What constitutes inequality? What constitutes age discrimination? Legally and morally? Is immoral behaviour always illegal? What is needed for institutional irrationality to occur? Who personally takes moral responsibility for institutional decisions? Is it possible for a local governance representatives to make a debatable or morally wrong decision and turn it into bylaw (or law)? If that happens, what are the mechanisms for the system to correct itself? How transparent the system is? If a debatable decision is made, is it OK to give in and follow the rules, even though they might be morally wrong? Should people continue “to do their job”? Or should they actively oppose the wrongdoing by refusing to follow the rules? What at the end of the day defines what’s moral, and what’s not? How did Nazism happened? When should Civil Disobedience be justified, or encouraged?

I would like to hear YOUR opinion thoughts and examples.

A simple case: a limited public resource.

Let us imagine that in your city the traffic and parking situation got out of hand. There is more road users than road or parking space. In other words, there is more people that would like to use a public resource than the amount of the resource itself. Due to the fact that the resource is limited, some people will simply not be able to use the resource (will not be able to park their car or example, or will queue in long delays caused by traffic jams).

One of the ways to deal with the situation is so called ride-share or carpooling scheme. This is how it works: imagine that there is only a one single empty space left for parking in front of a large shopping centre; there are four cars, that arrived EXACTLY at the same time, and are now negotiating/deciding who should park in the last empty space:

  1. a car with a single driver,
  2. a car with a driver and 1 passenger,
  3. a car with a driver and 3 passengers,
  4. a minibus, with 8 people.

Which car would you give preferential treatment to? The dillema is, only ONE of these cars can park, and all the other people will have to return home and take a bus instead (because there is no more parking space left). So, what scheme would work best in the scenario? What scheme would maximise the happiness, and also, the VALUE out of the resource itself?

According to utilitarian morality, the moral preference should be given to a car with more people, as this simply creates more happiness: “the greatest good for the greatest number of people”. By giving preference to the option (4) we would make 8 people happier, and 7 unhappy. If we give preference to option (1) we would end up with 14 unhappy people, and only 1 happy. With option (4) more people get the VALUE out of the limited resource. So, if we follow that principle, the ordering of our preferential treatment could be: 4, 3, 2, and 1. Option (4) utitlises the resource better than (3), (3) does it better than (2), and (2) does it twice as good as (1).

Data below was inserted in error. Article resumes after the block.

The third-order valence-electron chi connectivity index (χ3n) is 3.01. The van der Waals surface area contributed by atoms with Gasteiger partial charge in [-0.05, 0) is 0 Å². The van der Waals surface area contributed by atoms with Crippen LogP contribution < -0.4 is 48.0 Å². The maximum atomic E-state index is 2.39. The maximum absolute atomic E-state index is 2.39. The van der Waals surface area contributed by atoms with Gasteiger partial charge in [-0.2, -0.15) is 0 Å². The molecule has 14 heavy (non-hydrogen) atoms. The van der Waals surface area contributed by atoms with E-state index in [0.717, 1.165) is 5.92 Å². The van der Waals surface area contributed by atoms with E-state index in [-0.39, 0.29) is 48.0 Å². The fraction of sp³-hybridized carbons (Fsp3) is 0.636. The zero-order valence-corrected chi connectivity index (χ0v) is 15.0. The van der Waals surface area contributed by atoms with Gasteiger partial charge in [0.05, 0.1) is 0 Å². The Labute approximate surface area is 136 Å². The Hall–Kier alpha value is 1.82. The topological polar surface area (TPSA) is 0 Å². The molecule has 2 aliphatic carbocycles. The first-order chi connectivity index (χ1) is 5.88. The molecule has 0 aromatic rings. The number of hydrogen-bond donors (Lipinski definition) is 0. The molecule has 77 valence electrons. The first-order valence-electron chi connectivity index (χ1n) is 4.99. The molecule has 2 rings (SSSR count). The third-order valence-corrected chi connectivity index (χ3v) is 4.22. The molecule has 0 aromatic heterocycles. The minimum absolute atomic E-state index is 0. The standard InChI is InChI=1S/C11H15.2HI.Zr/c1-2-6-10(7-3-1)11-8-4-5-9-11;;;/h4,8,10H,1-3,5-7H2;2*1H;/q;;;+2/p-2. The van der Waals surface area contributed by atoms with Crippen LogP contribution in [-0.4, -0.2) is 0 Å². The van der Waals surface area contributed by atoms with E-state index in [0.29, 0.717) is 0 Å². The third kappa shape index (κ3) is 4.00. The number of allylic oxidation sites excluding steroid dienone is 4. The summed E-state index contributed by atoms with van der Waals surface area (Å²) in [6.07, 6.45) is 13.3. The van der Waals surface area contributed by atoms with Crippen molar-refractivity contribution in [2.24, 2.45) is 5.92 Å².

And this is EXACTLY how ride-share/carpooling schemes work. The schemes provide preference to vehicles with more people, so that the greatest number of people get the value out of a resource.

How to implement it?

The ride-share/carpooling is in many countries implemented by a set of articles in the traffic regulations, enforced by police, traffic officers and traffic cameras. There are usually dedicated lanes with marking (for 2 or 3 people), which drivers can take advantage of if they have sufficient number of people in their cars. See for example: California’s carpool/high-occupancy vehicle lanes, or a general description of carpool laws (Note this: “Second passengers are considered any living person. Additional passengers may be adults, children or infants.”)

The rules simply provide preference to vehicles that have a driver together with one or more passengers. Interestingly, in the case of the carpool lanes, the provision is to allow busses and motocycles to use these too. I’ve participated in the scheme in many countries, including toll-free bridges and carpool lanes in California. The system is simple: if you have more than 1 passenger, you are privileged. If you are on a motorbike, you are privileged. If you are alone in your car, you cannot make use of the preferential lanes. The system in its core is very simple, straightforward. It is a simple addition to traffic regulations (in most cases). It also leads, as a side-effect, to many very interesting social phenomena, such as “slugging”.

The preference scheme: a puzzle.

So far the argument was quite straightforward. We have identified that a simple ride-share (carpool) scheme is a good way to deal with the traffic problem. The scheme generates greater happiness. It makes the best use of a limited resource by providing it to the largest amount of people, it encourages sharing of resources, it encourages young children to be aware of environmental and social issues, and it limits the single-occupant vehicles on the road, by providing strong incentives for sharing. The scheme is fair, treats everyone equally, does not discriminate, at anytime anyone can use it provided that there are at least 2 people in a car.